STRATIGRAPHIC RECORD OF MIDDLE CAMPANIAN SEVIER-LARAMIDE TECTONIC AND CLIMATIC TRANSITION, SOUTHERN CORDILLERAN FORELAND BASIN AND SOUTHWESTERN LARAMIDE PROVINCE
Lithic sandstones of the overlying Kaiparowits Formation (~76-74 Ma) containing Mesoproterozoic and Mesozoic zircons were derived from the Mogollon highlands and arc terranes to the south and deposited in a Laramide basin formed during early partitioning of the foreland. Contemporary intermontane basins near the US-Mexico border in SE Arizona and SW New Mexico accumulated thick lacustrine deposits (Fort Crittenden and Ringbone formations) and attest to onset of significant topographic relief by late middle Campanian time.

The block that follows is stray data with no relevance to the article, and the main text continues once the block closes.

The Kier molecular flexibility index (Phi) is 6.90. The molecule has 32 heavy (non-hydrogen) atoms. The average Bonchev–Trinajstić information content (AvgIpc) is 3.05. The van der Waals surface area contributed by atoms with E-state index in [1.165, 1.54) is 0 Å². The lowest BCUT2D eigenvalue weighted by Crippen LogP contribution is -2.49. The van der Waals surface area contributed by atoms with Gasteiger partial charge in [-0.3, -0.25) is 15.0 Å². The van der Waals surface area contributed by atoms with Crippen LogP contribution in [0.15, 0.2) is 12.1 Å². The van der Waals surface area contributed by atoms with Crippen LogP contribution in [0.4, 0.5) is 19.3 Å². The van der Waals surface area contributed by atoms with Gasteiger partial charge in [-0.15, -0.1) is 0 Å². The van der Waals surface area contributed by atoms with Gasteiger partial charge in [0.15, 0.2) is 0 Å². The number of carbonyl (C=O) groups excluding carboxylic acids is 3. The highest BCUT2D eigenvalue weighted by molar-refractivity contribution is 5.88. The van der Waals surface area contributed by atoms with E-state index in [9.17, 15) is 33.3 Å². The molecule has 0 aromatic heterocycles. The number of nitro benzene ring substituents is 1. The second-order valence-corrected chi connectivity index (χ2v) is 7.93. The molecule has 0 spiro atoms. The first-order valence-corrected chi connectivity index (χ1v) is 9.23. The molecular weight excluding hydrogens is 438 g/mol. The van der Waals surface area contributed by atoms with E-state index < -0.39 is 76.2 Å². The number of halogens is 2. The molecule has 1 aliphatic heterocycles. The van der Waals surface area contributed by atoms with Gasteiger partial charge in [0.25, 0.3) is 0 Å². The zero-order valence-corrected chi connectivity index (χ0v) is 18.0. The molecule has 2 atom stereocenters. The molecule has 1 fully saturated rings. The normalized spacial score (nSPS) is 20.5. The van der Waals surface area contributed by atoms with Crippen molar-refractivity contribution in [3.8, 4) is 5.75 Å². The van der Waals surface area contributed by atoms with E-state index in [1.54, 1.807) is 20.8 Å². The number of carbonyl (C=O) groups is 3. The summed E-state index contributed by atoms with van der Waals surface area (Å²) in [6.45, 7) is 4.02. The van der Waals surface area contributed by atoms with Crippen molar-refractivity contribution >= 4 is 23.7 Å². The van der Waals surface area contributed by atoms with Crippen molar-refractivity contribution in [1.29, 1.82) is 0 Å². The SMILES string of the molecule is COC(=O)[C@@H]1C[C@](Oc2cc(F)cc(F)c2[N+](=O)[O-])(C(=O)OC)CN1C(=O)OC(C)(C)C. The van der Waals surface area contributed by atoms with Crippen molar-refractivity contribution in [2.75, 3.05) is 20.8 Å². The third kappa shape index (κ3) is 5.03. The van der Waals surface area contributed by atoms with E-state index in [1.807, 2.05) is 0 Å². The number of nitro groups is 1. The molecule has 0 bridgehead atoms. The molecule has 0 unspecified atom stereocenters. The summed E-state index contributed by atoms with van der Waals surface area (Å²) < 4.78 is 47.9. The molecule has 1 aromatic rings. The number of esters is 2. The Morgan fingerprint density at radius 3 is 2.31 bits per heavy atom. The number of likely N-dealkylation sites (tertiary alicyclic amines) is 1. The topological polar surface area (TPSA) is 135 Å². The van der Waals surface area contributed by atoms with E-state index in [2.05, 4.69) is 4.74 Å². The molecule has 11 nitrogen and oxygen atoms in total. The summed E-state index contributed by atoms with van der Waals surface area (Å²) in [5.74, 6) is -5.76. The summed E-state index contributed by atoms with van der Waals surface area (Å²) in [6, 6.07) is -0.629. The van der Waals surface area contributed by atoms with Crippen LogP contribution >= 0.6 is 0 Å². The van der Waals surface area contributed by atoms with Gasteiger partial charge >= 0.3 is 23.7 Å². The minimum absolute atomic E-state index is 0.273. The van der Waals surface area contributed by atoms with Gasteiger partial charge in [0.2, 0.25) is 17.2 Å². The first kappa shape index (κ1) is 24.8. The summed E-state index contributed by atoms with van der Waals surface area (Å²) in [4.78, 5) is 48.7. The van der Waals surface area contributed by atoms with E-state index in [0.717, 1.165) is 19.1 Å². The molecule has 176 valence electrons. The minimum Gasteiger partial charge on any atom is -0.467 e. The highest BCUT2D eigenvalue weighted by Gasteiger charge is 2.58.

Stratigraphic patterns indicate not only a shift from foreland basin to broken foreland but also waning influence of monsoonal precipitation in the Western Interior. We postulate that regional precipitation patterns which developed upon connection of the Gulf of Mexico and interior seaway near the end of Early Cretaceous time were altered by newly-formed southwestern Laramide uplifts, such that monsoonal moisture, previously delivered to Utah by north-flowing summertime air masses and backstopped by eastward-advancing thrust-belt topography, was instead partially captured in Laramide intermontane basins of the Southwest.